Musing on the Seashore
I found myself on Monday morning sitting by the lapping shore of the Mediterranean, which was softly sweeping golden currents of calm, watery loveliness onto the freshly wet sand. The sun was warm despite the winter, and across the vertical column of light reflected over the water, small sardine fishing boats glided slowly into harbour to unload their night’s catch. I was lucky. A quick weekend at my family home in Marbella coincided with a few bursts of sunshine, while back in London, Monday’s regular commuter stream was being battered by arctic winds and snow showers in some 20 degrees less than I enjoyed back on that seashore.
As the water licked the beach’s edge, giving temporary glimmer to all the stones and shells it passed over, those who like me value the early light of daybreak took a similar stroll along the sand, an excitable dog invariably at their side (at least when it was not jumping in the waters, who teased with their swift withdrawal from shore line back towards the mass of sea). One such passer-by approached me, laughing apologetically for her dog who, nuzzling my side with his freshly wet face, seemed to sense that I was, at that moment, all at one with the sea which so delighted him.
I not only took time to contemplate my luck at enjoying this transformative moment of winter sunshine; I also reflected upon the very accessible humanity which you can find amongst those who live in the sun, and in alignment with nature. In Spain especially, where the golden warmth of sun graces the country on most days of the year, there is an intrinsic approachability and outwards civility to everyone you meet. Strangers greet you like members of their family. Passers-by exchange not merely a glance but a comment on the beauty of the day. My time living in Mallorca open my soul to the kind of embrace of humanity I found in the Spanish. Now back in London, when I’m on the tube, and in the angry streets of the city, I feel the need to hide away that recharged humanity, in a place where smiles are too often met by scowls and courtesy left for others to administer.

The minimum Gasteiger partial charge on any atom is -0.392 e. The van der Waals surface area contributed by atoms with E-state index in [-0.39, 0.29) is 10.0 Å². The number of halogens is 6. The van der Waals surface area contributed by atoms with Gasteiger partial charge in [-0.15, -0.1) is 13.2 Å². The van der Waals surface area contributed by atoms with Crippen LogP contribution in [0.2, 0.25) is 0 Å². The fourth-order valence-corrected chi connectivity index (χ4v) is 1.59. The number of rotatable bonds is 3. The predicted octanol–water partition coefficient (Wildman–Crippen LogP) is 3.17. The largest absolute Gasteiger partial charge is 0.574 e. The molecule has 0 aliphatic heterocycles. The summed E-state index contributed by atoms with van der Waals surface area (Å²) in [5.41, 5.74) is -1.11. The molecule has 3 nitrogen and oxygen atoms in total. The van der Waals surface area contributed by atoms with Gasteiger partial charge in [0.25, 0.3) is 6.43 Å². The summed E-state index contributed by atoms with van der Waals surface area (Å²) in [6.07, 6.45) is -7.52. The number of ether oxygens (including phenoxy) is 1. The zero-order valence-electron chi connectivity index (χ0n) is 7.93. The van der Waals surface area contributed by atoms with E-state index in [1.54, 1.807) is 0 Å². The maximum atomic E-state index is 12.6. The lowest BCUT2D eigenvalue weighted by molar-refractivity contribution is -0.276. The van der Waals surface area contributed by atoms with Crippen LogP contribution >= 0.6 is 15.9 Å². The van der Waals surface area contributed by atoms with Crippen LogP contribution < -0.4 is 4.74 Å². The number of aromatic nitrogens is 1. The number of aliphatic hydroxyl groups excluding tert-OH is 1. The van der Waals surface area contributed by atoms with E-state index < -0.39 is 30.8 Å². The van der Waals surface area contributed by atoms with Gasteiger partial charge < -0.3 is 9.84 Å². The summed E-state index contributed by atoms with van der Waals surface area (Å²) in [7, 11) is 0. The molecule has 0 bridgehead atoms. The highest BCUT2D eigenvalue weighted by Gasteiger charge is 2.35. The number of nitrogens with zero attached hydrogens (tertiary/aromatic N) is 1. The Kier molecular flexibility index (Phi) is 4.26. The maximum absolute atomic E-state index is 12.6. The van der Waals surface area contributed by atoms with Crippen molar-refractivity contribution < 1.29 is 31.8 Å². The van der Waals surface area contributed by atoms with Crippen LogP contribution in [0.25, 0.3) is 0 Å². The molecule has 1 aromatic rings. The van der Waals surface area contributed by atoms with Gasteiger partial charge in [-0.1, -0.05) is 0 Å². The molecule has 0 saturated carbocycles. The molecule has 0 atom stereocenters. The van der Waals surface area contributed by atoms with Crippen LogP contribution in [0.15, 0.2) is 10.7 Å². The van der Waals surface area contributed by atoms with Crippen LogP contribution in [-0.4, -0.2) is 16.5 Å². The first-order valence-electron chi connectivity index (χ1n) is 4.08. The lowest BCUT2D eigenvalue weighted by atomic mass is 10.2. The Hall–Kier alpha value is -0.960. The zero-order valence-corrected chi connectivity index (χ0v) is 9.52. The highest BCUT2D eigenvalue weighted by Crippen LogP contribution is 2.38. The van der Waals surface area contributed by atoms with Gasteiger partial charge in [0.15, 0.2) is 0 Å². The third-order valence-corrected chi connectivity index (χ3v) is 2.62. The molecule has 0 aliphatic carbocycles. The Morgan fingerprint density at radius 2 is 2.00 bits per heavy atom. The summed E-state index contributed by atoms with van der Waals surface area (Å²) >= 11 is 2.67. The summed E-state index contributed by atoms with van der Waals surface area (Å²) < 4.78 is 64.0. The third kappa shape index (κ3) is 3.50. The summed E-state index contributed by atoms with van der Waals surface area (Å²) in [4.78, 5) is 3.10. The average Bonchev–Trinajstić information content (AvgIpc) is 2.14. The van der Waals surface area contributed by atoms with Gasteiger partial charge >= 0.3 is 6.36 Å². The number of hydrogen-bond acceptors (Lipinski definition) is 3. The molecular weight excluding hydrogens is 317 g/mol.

Circumstances are so often the source of our mood and our civility. But as that moment in the sun reminded me, we should all take time out to smile, give and share with others, even when the demands of the daily grind render this difficult.
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